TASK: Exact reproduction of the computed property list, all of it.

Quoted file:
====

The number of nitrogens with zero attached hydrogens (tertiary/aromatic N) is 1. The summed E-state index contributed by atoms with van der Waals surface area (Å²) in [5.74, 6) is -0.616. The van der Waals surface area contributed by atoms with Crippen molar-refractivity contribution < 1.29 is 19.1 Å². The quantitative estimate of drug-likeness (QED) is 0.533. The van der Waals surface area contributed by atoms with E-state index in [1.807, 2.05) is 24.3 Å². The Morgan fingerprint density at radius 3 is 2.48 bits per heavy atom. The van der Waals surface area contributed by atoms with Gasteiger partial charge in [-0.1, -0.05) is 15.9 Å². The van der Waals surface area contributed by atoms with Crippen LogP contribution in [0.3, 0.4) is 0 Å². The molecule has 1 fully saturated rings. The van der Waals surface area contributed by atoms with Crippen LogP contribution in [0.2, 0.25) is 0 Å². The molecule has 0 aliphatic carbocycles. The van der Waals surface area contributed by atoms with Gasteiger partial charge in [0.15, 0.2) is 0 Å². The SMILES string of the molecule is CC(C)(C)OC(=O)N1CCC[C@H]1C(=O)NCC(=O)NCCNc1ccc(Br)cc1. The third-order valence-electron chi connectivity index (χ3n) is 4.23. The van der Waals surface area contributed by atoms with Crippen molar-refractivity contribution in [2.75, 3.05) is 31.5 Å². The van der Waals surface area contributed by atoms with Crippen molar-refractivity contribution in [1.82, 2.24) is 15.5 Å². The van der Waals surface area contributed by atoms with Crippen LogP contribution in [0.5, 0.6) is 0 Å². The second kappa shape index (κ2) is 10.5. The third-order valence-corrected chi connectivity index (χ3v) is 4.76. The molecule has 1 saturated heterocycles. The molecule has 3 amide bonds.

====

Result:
The number of nitrogens with zero attached hydrogens (tertiary/aromatic N) is 1. The summed E-state index contributed by atoms with van der Waals surface area (Å²) in [5.74, 6) is -0.616. The van der Waals surface area contributed by atoms with Crippen molar-refractivity contribution < 1.29 is 19.1 Å². The quantitative estimate of drug-likeness (QED) is 0.533. The van der Waals surface area contributed by atoms with E-state index in [1.807, 2.05) is 24.3 Å². The Morgan fingerprint density at radius 3 is 2.48 bits per heavy atom. The van der Waals surface area contributed by atoms with Gasteiger partial charge in [-0.1, -0.05) is 15.9 Å². The van der Waals surface area contributed by atoms with Crippen LogP contribution in [0.3, 0.4) is 0 Å². The molecule has 1 fully saturated rings. The van der Waals surface area contributed by atoms with Crippen LogP contribution in [0.2, 0.25) is 0 Å². The molecule has 0 aliphatic carbocycles. The van der Waals surface area contributed by atoms with Gasteiger partial charge in [0.15, 0.2) is 0 Å². The SMILES string of the molecule is CC(C)(C)OC(=O)N1CCC[C@H]1C(=O)NCC(=O)NCCNc1ccc(Br)cc1. The third-order valence-electron chi connectivity index (χ3n) is 4.23. The van der Waals surface area contributed by atoms with Crippen molar-refractivity contribution in [2.75, 3.05) is 31.5 Å². The van der Waals surface area contributed by atoms with Crippen molar-refractivity contribution in [1.82, 2.24) is 15.5 Å². The van der Waals surface area contributed by atoms with Crippen LogP contribution in [0.5, 0.6) is 0 Å². The second kappa shape index (κ2) is 10.5. The third-order valence-corrected chi connectivity index (χ3v) is 4.76. The molecule has 1 saturated heterocycles. The molecule has 3 amide bonds.